The definition of equivalent paths is as follows :

Two paths $f: [a,b] \rightarrow \mathbb{R^n} $ and $g: [c,d] \rightarrow \mathbb{R^n} $ are equivalent if there exist a $C^{1}$ bijection $\phi: [a,b]\rightarrow [c,d]$ such that $\phi'(t) > 0 $ for all $t \in [a,b]$ and $f = g \circ \phi.$

And I was asked to show that those 2 paths:

$f(t): [0, 2\pi] \rightarrow \mathbb{R^2}$ and $h(t): [0, 4\pi] \rightarrow \mathbb{R^2}$. Where $f(t) = \Big( \cos(t), \sin(t) \Big)$ and $h(t) =\Big( \cos(t), \sin(t) \Big) $

Are not equivalent.

My attempt :

Assume towards contradiction that they are equivalent, then there is a $C^{1}$ bijection $\phi : [0, 2 \pi] \rightarrow [0, 4 \pi] $, such that, $\phi'(t) > 0, \forall t \in [0, 2\pi]$ and $ f = h \circ \phi.$

Which means that $(0,1) = f(0) = (h \circ \phi)(0) = h(\phi(0))= (\cos(\phi (0)), \sin (\phi (0)))$,

which means that $\phi(0) = \phi (2 \pi) = 0 $, contradicting that $\phi $ is an increasing function. hence our first assumption was wrong.

Is my argument correct?

  • $\begingroup$ Why is $\phi(0) = 0$ a contradiction? $\endgroup$ – Dayton Apr 18 at 9:21
  • $\begingroup$ @Dayton21 we will have that $\phi (0) = \phi (2 \pi)$ =0, contracting that $\phi$ is an increasing function. $\endgroup$ – Intuition Apr 18 at 9:24
  • $\begingroup$ Yes exactly, but the statement "$\phi(0) = 0$ or $2\pi$" does not contradict anything. However $\phi(0) = \phi(2\pi)$ does $\endgroup$ – Dayton Apr 18 at 9:28
  • $\begingroup$ I am sorry .... I will correct it ..... but my argument is correct? @Dayton21 $\endgroup$ – Intuition Apr 18 at 9:29
  • 1
    $\begingroup$ yeah but the options are $\phi(0) \in \{0,2\pi, 4\pi\}$ and $\phi(2\pi) \in \{0, 2\pi,4\pi \}$ so why is it necessary that $\phi(0) = \phi(2\pi)$? $\endgroup$ – Dayton Apr 18 at 9:43

Suppose that there there is a $C^1$ bijection $ϕ:[0,2π]→[0,4π]$, such that, $ϕ′(t)>0,∀t∈[0,2π]$ and $f=h∘ϕ.$

Then we have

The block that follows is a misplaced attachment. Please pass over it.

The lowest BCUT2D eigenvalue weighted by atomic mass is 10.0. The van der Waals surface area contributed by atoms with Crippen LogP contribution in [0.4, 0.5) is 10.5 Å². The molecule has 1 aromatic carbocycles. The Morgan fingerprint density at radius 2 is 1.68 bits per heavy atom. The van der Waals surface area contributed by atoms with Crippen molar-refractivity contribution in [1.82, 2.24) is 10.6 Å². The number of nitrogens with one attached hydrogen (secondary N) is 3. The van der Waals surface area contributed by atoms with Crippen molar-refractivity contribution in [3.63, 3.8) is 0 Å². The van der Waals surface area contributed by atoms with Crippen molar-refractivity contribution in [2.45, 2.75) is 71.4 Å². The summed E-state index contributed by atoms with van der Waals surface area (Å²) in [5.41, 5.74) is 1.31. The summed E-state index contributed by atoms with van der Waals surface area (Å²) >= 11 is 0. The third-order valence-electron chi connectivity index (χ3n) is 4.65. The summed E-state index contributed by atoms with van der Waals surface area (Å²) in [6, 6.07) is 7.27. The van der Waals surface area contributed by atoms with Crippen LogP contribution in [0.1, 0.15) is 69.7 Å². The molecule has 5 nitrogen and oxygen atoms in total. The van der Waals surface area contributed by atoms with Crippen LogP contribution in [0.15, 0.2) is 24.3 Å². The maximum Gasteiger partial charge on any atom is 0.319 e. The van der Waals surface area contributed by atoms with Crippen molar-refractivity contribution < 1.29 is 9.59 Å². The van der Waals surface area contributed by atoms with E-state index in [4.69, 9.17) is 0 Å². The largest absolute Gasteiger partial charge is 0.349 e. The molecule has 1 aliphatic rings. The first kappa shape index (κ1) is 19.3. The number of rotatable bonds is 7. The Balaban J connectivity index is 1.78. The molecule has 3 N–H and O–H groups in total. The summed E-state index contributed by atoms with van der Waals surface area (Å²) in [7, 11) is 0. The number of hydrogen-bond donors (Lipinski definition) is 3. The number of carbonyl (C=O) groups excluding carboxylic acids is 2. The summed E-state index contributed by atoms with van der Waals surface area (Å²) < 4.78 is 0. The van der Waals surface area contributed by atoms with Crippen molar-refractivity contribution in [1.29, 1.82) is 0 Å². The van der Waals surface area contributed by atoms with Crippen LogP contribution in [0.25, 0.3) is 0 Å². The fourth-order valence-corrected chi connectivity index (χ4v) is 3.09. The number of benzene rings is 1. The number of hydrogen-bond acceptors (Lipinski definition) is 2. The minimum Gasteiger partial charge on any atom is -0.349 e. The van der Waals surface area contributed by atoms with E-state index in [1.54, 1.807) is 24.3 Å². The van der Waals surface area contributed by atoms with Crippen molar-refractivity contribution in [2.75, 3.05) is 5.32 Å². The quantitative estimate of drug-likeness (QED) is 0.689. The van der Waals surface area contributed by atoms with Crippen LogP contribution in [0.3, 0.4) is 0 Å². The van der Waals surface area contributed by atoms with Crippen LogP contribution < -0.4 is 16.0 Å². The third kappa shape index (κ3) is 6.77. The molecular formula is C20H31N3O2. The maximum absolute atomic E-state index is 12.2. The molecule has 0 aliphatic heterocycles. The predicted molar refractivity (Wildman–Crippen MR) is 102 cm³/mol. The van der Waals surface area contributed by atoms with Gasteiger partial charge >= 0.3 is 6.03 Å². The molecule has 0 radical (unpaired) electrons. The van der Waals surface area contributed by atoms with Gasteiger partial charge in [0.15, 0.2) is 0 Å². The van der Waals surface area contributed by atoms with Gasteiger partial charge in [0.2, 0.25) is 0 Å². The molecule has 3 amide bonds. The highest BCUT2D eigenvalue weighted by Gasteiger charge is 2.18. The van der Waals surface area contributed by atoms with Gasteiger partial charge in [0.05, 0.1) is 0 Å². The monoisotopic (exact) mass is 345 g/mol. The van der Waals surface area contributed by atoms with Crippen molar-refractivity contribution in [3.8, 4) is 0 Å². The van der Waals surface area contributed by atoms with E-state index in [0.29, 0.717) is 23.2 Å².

$ \cos(t)= \cos( \phi(t))$ and $ \sin(t)= \sin( \phi(t))$ for all $t∈[0,2π]$. We take derivatives and get

$\cos(t)= \cos(\phi(t)) \phi'(t)$ , thus $ \cos(t)=\cos(t) \phi'(t)$ for all $t∈[0,2π]$.

We conclude that $\phi'(t)=1$ for all $t∈[0,2π]$. Hence $\phi(t)=t+c$. Since $\phi(0)=0$. we have $c=0.$

But then we derive $ 4 \pi= \phi( 2 \pi)=2 \pi$, a contradiction.

  • $\begingroup$ So is my argument above correct or no? $\endgroup$ – Intuition Apr 18 at 9:36
  • $\begingroup$ math.stackexchange.com/questions/3192108/… Could you look at this if you have time please? $\endgroup$ – Intuition Apr 18 at 9:36
  • $\begingroup$ How do you arrive at the identity in you last line? $\endgroup$ – Intuition Apr 18 at 10:13
  • $\begingroup$ it sems like you divided by 0 -because $\pi/2$ is included in our interval- in your first conclusion in the second line from below...... or what did you do? $\endgroup$ – Intuition Apr 18 at 10:33

(Somewhat) alternative hint: If $f,h$ are equivalent, then for each $v\in \Bbb R^n$, the sets $f^{-1}(v)$ and $h^{-1}(v)$ have equal cardinality. $f$ assumes all values once or twice, $h$ does it twice or three times.

  • $\begingroup$ yes I know this argument but I wanted to solve it through the definition given. $\endgroup$ – Intuition Apr 18 at 9:31
  • $\begingroup$ Could you please look at this question if you have math.stackexchange.com/questions/3192108/… ? $\endgroup$ – Intuition Apr 18 at 9:32
  • $\begingroup$ why is $f$ and $g$ invertible ? $\endgroup$ – Intuition Apr 18 at 9:43
  • $\begingroup$ or you mean the inverse image? $\endgroup$ – Intuition Apr 18 at 10:13

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